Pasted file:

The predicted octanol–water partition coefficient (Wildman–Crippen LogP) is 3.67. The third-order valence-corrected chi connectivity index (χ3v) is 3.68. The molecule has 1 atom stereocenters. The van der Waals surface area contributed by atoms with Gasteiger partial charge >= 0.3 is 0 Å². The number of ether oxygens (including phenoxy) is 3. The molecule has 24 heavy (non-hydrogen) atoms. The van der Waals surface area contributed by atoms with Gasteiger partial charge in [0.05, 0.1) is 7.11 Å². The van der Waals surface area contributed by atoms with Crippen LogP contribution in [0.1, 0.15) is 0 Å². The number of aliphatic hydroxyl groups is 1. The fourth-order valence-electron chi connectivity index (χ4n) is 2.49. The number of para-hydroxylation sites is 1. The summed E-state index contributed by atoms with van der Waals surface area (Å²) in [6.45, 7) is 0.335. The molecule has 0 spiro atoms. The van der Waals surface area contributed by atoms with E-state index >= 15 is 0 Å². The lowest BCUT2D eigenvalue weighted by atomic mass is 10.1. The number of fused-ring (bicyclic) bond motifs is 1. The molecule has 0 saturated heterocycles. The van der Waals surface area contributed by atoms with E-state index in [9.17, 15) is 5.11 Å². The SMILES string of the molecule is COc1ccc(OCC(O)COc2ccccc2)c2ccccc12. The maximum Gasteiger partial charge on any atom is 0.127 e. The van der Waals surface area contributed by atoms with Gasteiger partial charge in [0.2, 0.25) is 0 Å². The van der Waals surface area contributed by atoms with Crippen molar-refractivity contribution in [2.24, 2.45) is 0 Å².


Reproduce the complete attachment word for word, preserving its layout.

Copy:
The predicted octanol–water partition coefficient (Wildman–Crippen LogP) is 3.67. The third-order valence-corrected chi connectivity index (χ3v) is 3.68. The molecule has 1 atom stereocenters. The van der Waals surface area contributed by atoms with Gasteiger partial charge >= 0.3 is 0 Å². The number of ether oxygens (including phenoxy) is 3. The molecule has 24 heavy (non-hydrogen) atoms. The van der Waals surface area contributed by atoms with Gasteiger partial charge in [0.05, 0.1) is 7.11 Å². The van der Waals surface area contributed by atoms with Crippen LogP contribution in [0.1, 0.15) is 0 Å². The number of aliphatic hydroxyl groups is 1. The fourth-order valence-electron chi connectivity index (χ4n) is 2.49. The number of para-hydroxylation sites is 1. The summed E-state index contributed by atoms with van der Waals surface area (Å²) in [6.45, 7) is 0.335. The molecule has 0 spiro atoms. The van der Waals surface area contributed by atoms with E-state index >= 15 is 0 Å². The lowest BCUT2D eigenvalue weighted by atomic mass is 10.1. The number of fused-ring (bicyclic) bond motifs is 1. The molecule has 0 saturated heterocycles. The van der Waals surface area contributed by atoms with E-state index in [9.17, 15) is 5.11 Å². The SMILES string of the molecule is COc1ccc(OCC(O)COc2ccccc2)c2ccccc12. The maximum Gasteiger partial charge on any atom is 0.127 e. The van der Waals surface area contributed by atoms with Gasteiger partial charge in [0.2, 0.25) is 0 Å². The van der Waals surface area contributed by atoms with Crippen molar-refractivity contribution in [2.24, 2.45) is 0 Å².